We don’t need to tell you why we are always skeptical when we see things like this on a manufacturers website.
For starters, there’s no reference point here.
Spatial working memory has 32% tested proven power? What does that mean?
More importantly, there is no link to the study in question.
We can only assume that the authors are referring to this study. We advise you to take a look at this for yourself.
This study looked at how low and moderate doses of whole green coffee beans affected various aspects of cognitive function in participants aged 18-25.
However, these benefits would have no doubt been observed in subjects given regular old roasted coffee.
None of the improvements seen in the cited study are particular to WGCP. Countless clinical trials attest to regular coffee’s potency as a nootropic.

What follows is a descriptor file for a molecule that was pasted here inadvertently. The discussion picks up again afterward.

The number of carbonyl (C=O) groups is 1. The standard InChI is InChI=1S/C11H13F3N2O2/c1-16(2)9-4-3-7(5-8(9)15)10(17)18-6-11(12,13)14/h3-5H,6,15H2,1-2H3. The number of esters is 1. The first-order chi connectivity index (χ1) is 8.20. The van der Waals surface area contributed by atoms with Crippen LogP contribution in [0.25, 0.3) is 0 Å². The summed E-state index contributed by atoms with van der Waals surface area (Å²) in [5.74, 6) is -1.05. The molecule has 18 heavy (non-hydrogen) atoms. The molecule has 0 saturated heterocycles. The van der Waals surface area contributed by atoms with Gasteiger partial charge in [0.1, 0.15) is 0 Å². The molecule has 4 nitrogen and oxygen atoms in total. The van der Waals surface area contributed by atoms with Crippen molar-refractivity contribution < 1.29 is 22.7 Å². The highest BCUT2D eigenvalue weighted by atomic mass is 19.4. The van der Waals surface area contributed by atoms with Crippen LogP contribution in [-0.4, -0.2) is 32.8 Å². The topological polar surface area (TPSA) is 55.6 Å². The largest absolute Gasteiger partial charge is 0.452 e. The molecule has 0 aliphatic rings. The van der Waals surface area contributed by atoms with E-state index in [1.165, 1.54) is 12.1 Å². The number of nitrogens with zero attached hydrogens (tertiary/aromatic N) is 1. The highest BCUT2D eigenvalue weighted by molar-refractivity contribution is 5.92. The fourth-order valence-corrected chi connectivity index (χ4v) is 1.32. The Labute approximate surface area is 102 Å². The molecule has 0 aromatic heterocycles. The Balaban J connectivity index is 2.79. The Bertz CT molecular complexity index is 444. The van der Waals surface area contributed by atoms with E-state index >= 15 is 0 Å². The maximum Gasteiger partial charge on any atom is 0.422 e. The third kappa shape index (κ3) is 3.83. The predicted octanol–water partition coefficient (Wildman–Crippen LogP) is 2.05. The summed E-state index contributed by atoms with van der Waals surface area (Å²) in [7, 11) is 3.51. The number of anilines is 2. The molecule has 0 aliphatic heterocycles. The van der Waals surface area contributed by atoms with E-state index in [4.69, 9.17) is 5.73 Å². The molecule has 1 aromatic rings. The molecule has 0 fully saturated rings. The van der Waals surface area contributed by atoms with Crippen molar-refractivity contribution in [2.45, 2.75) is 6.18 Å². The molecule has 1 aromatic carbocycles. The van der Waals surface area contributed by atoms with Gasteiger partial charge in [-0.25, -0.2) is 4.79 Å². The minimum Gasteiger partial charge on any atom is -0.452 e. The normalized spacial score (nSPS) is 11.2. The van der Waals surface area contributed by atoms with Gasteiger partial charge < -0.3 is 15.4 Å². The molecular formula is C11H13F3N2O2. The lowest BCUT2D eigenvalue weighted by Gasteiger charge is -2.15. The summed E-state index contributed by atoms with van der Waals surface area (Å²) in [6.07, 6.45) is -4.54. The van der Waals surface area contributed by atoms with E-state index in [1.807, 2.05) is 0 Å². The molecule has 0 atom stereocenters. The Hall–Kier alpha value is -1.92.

We all know from our own experience that regular coffee is able to improve focus, support mental stamina, improve performance under stress, and so on.
As far as we can tell, green coffee beans do not offer any benefits beyond those offered by roasted, brown coffee consumption.
By that, we mean that we have looked through lots of available studies and found nothing hinting at special nootropic properties.
The compounds found in large amounts in green coffee do certainly have some properties that make them useful in other supplements, but as far as cognitive enhancement goes, they seem to be pretty impotent.